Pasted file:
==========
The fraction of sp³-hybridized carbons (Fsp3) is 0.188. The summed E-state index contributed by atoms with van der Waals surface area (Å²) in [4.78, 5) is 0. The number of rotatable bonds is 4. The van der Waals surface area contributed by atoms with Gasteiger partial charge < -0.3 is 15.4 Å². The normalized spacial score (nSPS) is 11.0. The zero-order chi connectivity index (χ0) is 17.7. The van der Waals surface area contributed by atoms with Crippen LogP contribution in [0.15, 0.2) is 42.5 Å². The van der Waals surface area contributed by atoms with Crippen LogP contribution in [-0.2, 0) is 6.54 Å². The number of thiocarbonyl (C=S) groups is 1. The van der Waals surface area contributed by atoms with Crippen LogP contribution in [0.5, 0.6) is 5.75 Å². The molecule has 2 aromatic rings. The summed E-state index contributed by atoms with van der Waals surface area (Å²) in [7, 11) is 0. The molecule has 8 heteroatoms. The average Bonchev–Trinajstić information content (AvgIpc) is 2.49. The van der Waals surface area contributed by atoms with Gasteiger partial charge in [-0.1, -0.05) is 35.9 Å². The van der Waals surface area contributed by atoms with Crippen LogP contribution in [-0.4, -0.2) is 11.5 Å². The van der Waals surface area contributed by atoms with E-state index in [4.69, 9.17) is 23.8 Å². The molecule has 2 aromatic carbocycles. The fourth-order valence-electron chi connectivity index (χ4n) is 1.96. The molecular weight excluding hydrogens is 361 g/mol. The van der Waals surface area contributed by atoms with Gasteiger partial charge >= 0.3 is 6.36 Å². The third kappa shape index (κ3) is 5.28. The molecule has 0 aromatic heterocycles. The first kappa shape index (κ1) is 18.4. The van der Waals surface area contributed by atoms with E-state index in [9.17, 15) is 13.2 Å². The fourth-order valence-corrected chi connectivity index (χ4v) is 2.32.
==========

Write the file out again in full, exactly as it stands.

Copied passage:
The fraction of sp³-hybridized carbons (Fsp3) is 0.188. The summed E-state index contributed by atoms with van der Waals surface area (Å²) in [4.78, 5) is 0. The number of rotatable bonds is 4. The van der Waals surface area contributed by atoms with Gasteiger partial charge < -0.3 is 15.4 Å². The normalized spacial score (nSPS) is 11.0. The zero-order chi connectivity index (χ0) is 17.7. The van der Waals surface area contributed by atoms with Crippen LogP contribution in [0.15, 0.2) is 42.5 Å². The van der Waals surface area contributed by atoms with Crippen LogP contribution in [-0.2, 0) is 6.54 Å². The number of thiocarbonyl (C=S) groups is 1. The van der Waals surface area contributed by atoms with Crippen LogP contribution in [0.5, 0.6) is 5.75 Å². The molecule has 2 aromatic rings. The summed E-state index contributed by atoms with van der Waals surface area (Å²) in [7, 11) is 0. The molecule has 8 heteroatoms. The average Bonchev–Trinajstić information content (AvgIpc) is 2.49. The van der Waals surface area contributed by atoms with Gasteiger partial charge in [-0.1, -0.05) is 35.9 Å². The van der Waals surface area contributed by atoms with Crippen LogP contribution in [-0.4, -0.2) is 11.5 Å². The van der Waals surface area contributed by atoms with E-state index in [4.69, 9.17) is 23.8 Å². The molecule has 2 aromatic carbocycles. The fourth-order valence-electron chi connectivity index (χ4n) is 1.96. The molecular weight excluding hydrogens is 361 g/mol. The van der Waals surface area contributed by atoms with Gasteiger partial charge >= 0.3 is 6.36 Å². The third kappa shape index (κ3) is 5.28. The molecule has 0 aromatic heterocycles. The first kappa shape index (κ1) is 18.4. The van der Waals surface area contributed by atoms with E-state index in [9.17, 15) is 13.2 Å². The fourth-order valence-corrected chi connectivity index (χ4v) is 2.32.